Advanced technology and machines are expected to replace humans in tens of millions of jobs in the coming decades. Many high-paying jobs appear not to be immune to technological replacement. Will we even need humans to perform work in the future? NC State University economist Mike Walden answers.
“This is a great question. I think it’s one that many people are beginning to ask more fervently. And really some say that the question is not what technology is going to do next but what it won’t be able to do in the future.
“And one answer that many are providing right now is that a limit on technology is its ability to engage in personal interrelations. Now that might sound like a silly statement (given) the fact that we are talking about a machine, but if you think about what humans do when they get together. Let’s say you are in a business meeting; you are negotiating a deal. You try to read the other person you are negotiating with. You try to look for signals in their mannerisms, even in how they use their eyes, how they phrase things. And that seems to be a talent that it will be decades, if ever, that machines will be able to do.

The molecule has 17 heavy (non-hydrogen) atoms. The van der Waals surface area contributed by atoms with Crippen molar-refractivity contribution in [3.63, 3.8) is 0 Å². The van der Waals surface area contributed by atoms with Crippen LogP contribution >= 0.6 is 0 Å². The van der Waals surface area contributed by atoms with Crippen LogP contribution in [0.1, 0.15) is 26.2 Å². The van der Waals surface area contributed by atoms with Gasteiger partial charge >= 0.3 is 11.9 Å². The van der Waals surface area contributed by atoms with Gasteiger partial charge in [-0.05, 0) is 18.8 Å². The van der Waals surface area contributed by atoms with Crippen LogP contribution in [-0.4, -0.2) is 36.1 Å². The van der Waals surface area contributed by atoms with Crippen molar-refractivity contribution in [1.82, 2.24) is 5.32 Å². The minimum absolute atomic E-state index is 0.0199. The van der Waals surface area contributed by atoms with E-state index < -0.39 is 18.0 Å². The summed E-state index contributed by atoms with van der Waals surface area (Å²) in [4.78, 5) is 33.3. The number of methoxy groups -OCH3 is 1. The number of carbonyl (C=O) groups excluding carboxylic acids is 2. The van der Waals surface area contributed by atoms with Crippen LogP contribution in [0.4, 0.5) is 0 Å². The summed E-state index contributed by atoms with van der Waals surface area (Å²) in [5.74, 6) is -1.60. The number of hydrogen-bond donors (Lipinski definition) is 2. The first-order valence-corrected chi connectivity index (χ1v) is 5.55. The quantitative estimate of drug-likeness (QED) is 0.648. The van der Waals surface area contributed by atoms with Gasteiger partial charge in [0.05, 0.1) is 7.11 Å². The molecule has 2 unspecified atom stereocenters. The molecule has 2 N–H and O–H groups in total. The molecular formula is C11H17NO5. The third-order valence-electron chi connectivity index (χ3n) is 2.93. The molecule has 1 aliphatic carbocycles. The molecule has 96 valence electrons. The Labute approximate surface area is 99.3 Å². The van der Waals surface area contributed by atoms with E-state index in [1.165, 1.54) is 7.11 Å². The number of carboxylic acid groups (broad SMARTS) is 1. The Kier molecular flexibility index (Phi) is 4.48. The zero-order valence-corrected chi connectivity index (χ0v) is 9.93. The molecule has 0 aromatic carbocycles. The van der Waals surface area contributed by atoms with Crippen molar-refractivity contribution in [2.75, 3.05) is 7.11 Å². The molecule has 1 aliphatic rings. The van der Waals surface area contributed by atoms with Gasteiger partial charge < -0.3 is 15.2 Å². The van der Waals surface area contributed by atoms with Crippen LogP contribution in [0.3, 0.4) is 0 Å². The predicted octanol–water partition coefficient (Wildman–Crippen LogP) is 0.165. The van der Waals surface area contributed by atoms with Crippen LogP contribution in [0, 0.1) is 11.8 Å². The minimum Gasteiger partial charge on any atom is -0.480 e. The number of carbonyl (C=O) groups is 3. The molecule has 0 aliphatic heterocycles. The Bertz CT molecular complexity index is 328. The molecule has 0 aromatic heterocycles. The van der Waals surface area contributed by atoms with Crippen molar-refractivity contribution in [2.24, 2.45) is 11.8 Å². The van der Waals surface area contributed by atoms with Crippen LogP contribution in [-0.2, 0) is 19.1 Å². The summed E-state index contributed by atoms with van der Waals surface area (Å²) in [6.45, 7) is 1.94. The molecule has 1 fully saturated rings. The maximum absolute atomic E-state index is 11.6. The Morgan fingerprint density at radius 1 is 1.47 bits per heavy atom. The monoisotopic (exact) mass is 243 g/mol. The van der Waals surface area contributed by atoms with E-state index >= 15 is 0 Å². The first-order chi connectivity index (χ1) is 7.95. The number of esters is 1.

“What does this mean in a practical sense? Well, it means in a practical sense (that) those occupations where interpersonal relations and engaging in people in order to find answers are more important — areas like education, health care and management.
“So researchers are saying that actually in terms of education what this may put more of an emphasis on is those degrees that give this kind of training — in the fine arts, in psychology, etc. — just the opposite of what many have said in the past where we have to push people into mathematics and engineering and so forth. Not that those won’t be important, but if we are worried about machines taking over, this area of interpersonal relations should be one where humans continue to dominate.”